As these servers are unmanaged, there is no disaster recovery process in place by default. I know this isn’t the answer many of you want to hear, and most of all we want to ensure that this can never happen to you again. All VPS hosts are now set to be far more resilient in the event of a sudden power loss.
Support and Communications
During this incident, we have worked our hardest to ensure that our entire customer base was kept informed of our progress through our status page.
Given the scale of the issue, the load on our Customer Services team was far in excess of normal levels. On a standard day, we handle approximately 800 support tickets, which can rise to 1600 during a fairly major incident. At absolute capacity, we can handle approximately 2000 new tickets per day.
This event was unprecedented, so during and following the incident we received in excess of 5000 new support tickets every day (excluding old tickets that were re-opened), and the ticket complexity was far higher than usual. Our admin system was not set up to handle this number of requests (being poll heavy to give our team quick updates on our ticket queue). This heavily impacted the performance of our control panel and ticketing system until we made alterations to make it far less resource intensive.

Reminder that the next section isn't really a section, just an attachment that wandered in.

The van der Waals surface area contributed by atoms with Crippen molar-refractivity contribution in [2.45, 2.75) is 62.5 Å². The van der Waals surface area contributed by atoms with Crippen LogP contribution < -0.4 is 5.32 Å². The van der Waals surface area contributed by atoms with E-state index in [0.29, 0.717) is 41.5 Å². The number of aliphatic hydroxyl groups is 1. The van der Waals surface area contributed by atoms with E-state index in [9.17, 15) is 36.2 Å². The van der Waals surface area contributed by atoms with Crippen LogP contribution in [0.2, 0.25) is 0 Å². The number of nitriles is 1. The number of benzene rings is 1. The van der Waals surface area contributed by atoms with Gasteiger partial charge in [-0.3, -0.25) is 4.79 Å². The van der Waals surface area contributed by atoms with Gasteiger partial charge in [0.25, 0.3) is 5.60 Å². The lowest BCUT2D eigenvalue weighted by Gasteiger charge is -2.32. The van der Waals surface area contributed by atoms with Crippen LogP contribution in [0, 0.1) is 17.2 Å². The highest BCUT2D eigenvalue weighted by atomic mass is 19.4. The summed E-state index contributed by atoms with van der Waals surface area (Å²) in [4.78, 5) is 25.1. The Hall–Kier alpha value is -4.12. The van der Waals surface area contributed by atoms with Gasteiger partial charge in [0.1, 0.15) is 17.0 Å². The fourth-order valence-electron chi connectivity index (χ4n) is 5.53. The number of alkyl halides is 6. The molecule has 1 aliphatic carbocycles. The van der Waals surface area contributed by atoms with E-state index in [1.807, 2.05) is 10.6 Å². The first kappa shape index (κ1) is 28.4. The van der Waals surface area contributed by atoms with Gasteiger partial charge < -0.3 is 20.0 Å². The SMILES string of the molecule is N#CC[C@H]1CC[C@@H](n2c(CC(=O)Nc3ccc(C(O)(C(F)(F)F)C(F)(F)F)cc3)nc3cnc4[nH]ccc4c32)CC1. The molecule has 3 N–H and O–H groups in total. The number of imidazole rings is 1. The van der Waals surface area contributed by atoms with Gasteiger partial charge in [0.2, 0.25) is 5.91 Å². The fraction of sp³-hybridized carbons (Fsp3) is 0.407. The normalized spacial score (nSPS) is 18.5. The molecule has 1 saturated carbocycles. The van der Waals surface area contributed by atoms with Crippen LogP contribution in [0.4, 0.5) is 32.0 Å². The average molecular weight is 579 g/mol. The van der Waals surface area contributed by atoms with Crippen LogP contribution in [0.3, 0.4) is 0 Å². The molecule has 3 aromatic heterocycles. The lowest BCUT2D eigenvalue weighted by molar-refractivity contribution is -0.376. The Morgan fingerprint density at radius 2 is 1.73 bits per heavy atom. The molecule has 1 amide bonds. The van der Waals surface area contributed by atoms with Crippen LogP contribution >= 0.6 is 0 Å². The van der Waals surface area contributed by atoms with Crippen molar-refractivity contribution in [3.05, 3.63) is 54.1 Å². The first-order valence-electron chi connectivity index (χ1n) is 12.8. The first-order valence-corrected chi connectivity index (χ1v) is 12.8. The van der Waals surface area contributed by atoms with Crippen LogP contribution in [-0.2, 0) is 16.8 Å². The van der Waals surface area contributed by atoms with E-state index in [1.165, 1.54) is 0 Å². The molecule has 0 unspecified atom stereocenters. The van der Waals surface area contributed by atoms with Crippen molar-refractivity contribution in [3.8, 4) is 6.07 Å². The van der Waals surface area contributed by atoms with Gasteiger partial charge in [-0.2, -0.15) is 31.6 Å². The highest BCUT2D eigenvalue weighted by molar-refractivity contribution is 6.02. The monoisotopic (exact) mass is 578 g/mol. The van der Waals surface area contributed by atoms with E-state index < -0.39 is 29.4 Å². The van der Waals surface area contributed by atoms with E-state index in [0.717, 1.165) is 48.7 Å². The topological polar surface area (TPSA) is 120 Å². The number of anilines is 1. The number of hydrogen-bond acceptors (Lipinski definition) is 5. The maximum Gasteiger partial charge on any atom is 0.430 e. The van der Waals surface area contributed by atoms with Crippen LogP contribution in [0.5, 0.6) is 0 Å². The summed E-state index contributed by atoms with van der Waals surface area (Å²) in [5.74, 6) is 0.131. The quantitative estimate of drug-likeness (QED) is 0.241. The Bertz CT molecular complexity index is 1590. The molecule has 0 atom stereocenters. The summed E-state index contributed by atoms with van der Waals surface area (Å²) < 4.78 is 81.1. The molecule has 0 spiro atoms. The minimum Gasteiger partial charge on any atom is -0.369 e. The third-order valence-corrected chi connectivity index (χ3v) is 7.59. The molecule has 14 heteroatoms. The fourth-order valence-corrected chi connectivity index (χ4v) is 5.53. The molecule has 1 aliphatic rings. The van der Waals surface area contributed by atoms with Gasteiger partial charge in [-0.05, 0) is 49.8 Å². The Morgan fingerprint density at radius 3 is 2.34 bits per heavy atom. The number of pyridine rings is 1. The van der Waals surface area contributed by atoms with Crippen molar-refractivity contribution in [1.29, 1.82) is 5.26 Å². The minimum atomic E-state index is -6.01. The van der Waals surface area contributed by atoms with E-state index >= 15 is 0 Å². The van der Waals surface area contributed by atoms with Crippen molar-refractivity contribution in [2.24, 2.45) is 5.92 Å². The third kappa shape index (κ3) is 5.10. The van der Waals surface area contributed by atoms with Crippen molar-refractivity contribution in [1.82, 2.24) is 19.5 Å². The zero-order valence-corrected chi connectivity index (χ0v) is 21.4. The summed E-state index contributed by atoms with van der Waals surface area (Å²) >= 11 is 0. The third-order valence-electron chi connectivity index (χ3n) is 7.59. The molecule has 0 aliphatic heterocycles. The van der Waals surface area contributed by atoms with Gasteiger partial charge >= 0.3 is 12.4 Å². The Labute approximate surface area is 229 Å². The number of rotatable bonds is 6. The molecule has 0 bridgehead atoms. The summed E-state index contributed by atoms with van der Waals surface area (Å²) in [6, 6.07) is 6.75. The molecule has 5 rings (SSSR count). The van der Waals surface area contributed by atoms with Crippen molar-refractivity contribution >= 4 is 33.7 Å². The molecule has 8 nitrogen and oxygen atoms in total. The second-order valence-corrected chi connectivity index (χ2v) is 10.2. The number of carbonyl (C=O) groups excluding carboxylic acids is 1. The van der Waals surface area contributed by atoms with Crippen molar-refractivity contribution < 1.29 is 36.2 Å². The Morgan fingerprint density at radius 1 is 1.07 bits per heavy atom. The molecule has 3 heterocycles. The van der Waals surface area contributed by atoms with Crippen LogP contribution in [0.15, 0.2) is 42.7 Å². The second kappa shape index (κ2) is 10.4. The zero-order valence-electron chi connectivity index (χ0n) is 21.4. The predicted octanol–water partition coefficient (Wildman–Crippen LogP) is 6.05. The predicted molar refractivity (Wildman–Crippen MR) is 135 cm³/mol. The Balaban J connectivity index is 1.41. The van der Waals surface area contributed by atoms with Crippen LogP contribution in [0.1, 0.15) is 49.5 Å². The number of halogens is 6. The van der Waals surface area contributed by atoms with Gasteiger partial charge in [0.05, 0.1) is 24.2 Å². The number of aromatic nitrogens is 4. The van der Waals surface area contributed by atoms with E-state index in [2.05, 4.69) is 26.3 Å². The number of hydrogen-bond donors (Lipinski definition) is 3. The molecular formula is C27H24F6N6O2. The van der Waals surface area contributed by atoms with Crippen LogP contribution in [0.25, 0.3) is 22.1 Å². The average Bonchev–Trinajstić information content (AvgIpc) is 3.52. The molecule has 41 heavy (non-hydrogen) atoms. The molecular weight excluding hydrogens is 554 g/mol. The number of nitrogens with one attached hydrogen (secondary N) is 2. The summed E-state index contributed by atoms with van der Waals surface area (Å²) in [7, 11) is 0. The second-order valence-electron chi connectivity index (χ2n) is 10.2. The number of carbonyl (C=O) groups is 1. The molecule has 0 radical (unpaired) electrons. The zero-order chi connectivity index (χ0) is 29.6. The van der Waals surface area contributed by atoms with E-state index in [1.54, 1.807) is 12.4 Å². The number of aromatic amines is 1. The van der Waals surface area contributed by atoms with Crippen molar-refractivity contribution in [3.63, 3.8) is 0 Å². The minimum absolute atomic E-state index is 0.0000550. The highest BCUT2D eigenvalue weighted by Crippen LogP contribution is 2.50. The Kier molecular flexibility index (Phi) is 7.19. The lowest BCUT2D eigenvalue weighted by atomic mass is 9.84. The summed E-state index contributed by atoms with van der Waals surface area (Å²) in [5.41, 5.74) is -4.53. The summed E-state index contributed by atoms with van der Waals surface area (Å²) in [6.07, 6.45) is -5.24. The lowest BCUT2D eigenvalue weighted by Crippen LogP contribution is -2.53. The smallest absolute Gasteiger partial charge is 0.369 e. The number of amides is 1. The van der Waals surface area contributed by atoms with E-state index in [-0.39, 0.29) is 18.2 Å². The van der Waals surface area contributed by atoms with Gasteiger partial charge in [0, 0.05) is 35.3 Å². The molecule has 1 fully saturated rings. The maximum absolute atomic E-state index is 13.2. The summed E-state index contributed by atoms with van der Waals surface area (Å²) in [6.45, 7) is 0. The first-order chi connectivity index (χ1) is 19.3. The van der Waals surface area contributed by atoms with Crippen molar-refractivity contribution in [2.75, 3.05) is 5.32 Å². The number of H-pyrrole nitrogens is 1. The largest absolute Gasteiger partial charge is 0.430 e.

After this, we took immediate steps to ameliorate the incredible support load via automated updates to affected customers, but most of the tickets required in-depth investigation and server repairs that require a high level of technical capability, so could only be addressed by our second line and sysadmin staff. It will take some time to clear our entire ticket backlog and restore normal ticket SLAs.
We had planned to go live with a brand new Heart Internet customer specific status page on the day of the outage, as it would allow us to provide greater detail for direct customers without the requirement that messages be white labelled and generic.
We did not push this live during the incident as we needed all hands on to fix the live issues, but we have just made it live at status.heartinternet.uk (it will later also be available at https://heartstatus.uk using external DNS). The service allows for subscription via email, SMS, and RSS, so you will be kept up-to-date during any major incident. Past events are also archived and remain fully visible. We will also use this page to inform you of any changes to the platform or scheduled work.
Most of all we’d like to apologise to you, and to your customers. We know as much as anyone how important staying online is to your business. The best thing we can do to regain your trust is to offer good, uninterrupted service long into the future, and that is now our utmost priority.